New American industrial policies are enjoying a similarly simplistic treatment, as Paul Krugman and others today tell us that the recent and pronounced uptick in U.S. manufacturing construction spending is evidence that the IRA, CHIPS Act, and infrastructure law are “making manufacturing great again.” To Krugman’s credit, he—unlike some others—looks at the spending as a share of GDP (not just in nominal terms) and acknowledges that “rapid growth in a sector isn’t necessarily a good thing for the economy,” but he’s still far too glib about whether initial trends really show that the subsidies will be worth their massive cost, handwaving away such concerns like Obi Wan Kenobi at an imperial checkpoint:

Yet, as AEI’s Stan Veuger and Jim Capretta have just detailed, caution here remains warranted, especially after considering the subsidies’ costs and what Congress—operating in a world of finite budgets, time, and political capital (i.e., scarce resources)—could have done instead:

There is no tangible data yet in hand that supports these premature verdicts of success. It is not at all surprising that access to low-cost financial support from the government is popular, but that only means the costs to the federal government might exceed what was projected at enactment. In fact, Goldman Sachs analysts expect the subsidies provided through the IRA to cost $1.2 trillion over a decade, which is several hundred billion dollars more than the official forecast predicted last year. Further, the costs to consumers from the IRA’s subsidy-focused strategy for slowing climate change exceed what would occur if U.S. policymakers chose instead to achieve the same pace of progress through a carbon tax. In other words, paying companies to change their business models is simply less efficient than price signals for bringing about the desired outcome.

Brookings economists (and IRA supporters) have also acknowledged that a carbon tax likely would have produced better environmental outcomes, while also cautioning that the law’s “industrial policy components” might alienate trade partners and “raise costs more than is socially beneficial, undermining the climate benefits of the tax credits.”

Meanwhile, my Cato colleague Adam Michel and I recently provided another IRA alternative—“full expensing” of various business deductions—that would have boosted U.S. high tech manufacturing and economic growth but at a lower budgetary cost and with far fewer potential distortions: 

Today’s IRA cheerleaders consider none of this.

They also ignore, as Veuger and Capretta outline, many other pitfalls that have plagued past U.S. industrial policy efforts and that economists will have to eventually consider. This includes 1) implicitly penalizing enterprises that don’t get subsidies (who now “face higher relative costs of labor and supplies because they must compete for employees with firms in subsidized sectors who are paid in part through funds received from the government, not customers”); 2) increasing prices—see, e.g., semiconductors—for American companies and consumers (who “must purchase products made with domestic content requirements, which necessarily means higher-efficiency options are pushed aside and competition is reduced”); 3) increasing corruption and cronyism as companies try—as they so often do—to make “temporary” subsidies permanent or to expand them to cover their own businesses; and 4) discouraging innovation, as “government barriers will make it more difficult for new and unsubsidized entrants to upend settled business relationships” and “political connections and lobbying prowess will rise in importance, while technical competence and efficiency will fall.”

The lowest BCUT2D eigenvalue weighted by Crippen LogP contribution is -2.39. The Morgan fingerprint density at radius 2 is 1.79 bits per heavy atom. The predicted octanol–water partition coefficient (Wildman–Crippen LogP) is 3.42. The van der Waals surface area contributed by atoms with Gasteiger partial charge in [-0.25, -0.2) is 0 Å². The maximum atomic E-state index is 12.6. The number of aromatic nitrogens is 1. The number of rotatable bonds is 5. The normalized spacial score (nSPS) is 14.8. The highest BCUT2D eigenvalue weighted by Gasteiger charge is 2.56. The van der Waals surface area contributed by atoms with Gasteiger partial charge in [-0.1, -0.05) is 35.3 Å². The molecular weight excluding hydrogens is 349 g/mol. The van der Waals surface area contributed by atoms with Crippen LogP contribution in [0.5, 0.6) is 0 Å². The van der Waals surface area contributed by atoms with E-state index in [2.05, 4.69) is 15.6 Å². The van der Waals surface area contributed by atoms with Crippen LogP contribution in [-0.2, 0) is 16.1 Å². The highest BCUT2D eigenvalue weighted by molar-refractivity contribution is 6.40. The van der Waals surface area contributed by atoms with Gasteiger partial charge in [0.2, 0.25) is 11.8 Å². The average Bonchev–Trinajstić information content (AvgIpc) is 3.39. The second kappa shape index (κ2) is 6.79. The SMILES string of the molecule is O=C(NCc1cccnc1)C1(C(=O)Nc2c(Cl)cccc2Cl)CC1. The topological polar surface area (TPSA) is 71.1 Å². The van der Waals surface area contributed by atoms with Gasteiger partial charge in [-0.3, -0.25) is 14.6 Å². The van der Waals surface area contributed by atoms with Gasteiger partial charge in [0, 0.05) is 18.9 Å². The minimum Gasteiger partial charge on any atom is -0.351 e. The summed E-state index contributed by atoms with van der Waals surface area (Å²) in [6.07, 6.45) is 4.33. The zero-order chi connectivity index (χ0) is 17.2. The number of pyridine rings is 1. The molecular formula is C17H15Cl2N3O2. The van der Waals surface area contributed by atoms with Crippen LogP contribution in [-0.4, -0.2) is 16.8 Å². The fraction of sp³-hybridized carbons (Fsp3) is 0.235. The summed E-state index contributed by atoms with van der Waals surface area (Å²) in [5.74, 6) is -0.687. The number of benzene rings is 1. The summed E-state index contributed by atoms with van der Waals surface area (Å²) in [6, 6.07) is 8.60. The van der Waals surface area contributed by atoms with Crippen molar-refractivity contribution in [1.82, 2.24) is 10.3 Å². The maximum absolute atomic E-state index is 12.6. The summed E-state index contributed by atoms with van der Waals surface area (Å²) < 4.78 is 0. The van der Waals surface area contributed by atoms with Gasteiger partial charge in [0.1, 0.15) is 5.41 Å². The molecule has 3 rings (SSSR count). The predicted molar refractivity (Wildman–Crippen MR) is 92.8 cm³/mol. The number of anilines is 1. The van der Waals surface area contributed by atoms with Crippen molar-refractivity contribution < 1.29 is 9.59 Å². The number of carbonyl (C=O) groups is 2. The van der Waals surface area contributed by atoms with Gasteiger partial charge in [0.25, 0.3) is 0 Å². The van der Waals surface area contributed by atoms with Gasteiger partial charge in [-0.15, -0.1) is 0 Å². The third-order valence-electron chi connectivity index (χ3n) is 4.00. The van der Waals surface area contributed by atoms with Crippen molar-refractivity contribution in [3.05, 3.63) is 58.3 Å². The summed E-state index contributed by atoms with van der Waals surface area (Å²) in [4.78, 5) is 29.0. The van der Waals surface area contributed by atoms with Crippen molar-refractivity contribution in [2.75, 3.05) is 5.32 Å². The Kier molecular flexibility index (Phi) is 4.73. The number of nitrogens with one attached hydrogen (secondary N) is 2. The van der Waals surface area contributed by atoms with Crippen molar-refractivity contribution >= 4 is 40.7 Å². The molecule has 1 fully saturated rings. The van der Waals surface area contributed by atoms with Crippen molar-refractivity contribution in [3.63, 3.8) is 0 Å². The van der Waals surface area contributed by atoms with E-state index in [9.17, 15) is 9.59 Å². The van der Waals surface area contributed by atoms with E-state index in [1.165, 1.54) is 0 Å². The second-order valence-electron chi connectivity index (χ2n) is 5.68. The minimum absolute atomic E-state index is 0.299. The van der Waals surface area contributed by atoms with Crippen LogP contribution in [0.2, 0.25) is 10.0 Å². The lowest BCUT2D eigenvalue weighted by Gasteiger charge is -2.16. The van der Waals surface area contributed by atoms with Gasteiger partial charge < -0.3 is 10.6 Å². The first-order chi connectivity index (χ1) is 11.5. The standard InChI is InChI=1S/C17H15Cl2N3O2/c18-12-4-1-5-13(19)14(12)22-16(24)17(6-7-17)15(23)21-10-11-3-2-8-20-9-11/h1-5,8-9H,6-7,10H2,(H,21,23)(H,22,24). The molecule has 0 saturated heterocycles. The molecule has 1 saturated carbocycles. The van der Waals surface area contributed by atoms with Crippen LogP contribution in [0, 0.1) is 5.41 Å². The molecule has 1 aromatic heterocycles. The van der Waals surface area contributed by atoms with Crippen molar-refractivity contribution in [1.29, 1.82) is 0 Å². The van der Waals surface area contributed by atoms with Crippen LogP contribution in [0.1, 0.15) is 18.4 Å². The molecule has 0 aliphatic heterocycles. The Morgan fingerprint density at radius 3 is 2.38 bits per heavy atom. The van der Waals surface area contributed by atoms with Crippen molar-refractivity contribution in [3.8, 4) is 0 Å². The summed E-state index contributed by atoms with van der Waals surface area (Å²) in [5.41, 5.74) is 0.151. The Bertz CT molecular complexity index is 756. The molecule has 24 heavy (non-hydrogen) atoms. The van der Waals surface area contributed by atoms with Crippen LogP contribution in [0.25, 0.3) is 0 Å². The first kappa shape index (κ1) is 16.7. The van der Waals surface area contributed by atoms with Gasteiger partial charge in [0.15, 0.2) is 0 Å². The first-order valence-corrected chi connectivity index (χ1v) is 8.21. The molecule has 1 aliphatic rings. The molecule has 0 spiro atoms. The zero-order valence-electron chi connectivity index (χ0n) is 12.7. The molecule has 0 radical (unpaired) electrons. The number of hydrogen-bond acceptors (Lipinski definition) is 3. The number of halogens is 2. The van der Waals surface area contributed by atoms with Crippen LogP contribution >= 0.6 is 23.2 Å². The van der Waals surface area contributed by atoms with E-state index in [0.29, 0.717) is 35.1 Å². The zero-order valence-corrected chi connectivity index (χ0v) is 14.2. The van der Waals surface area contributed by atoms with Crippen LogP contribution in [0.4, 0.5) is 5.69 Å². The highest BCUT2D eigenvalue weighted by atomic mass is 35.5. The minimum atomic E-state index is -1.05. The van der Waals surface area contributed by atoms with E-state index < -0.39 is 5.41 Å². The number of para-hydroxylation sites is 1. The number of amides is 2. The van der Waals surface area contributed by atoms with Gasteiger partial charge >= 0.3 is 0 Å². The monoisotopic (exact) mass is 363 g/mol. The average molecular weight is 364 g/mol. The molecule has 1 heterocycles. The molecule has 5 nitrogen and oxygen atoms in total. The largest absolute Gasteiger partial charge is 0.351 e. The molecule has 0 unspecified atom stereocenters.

China-style policies producing China-style outcomes. 

Maybe our grand, subsidy-driven “industrial transition” will be worth it in the end (outside of favored industries, the sector is today struggling mightily), but declarations of victory at this stage are absurd.

Summing It All Up

Back in that interview, Branstetter closed with some broader points that revealed an economic approach to grading industrial policy in China, here, and elsewhere:

I think it’s fair to point out that this kind of industrial policy is hard for everybody. … Many in Washington looked to Japan as an outstanding example of a country that had skillfully used industrial policy to turn itself into an economic superpower. But the evidence that supported this view was largely anecdotal, and when economists actually dug into industry-level and firm-level data and started testing the hypothesis that Japanese government subsidies, or other forms of goodies, were going to the productive industries and made them even more productive, the economists found results that are very similar to the results my co-authors and I are finding.

He also cautioned against grading industrial subsidies’ success on nothing more than a correlation between an industrial policy and desired end (“With enough subsidized water, you can grow cotton in the Arizona desert.”), and he explained how anecdotal “successes” can mask much bigger failures—less innovation, lower living standards, more geopolitical conflicts, and, over the long term, even the ultimate failure of preferred industries at issue. (See, for example, what’s happening today in Brazil.) And he noted how the Chinese government could have devoted the scarce resources spent on Made in China 2025 and other industrial policy projects to educational and other programs that would’ve produced much better outcomes for China and the world.

All of that is, as Lionel Robbins tersely summarized long ago, standard economic reasoning. A child can be forgiven for missing it, but what’s the adults’ excuse?

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Scott Lincicome is the author of Capitolism, vice president of general economics and trade at the Cato Institute, and a visiting lecturer at Duke University Law School.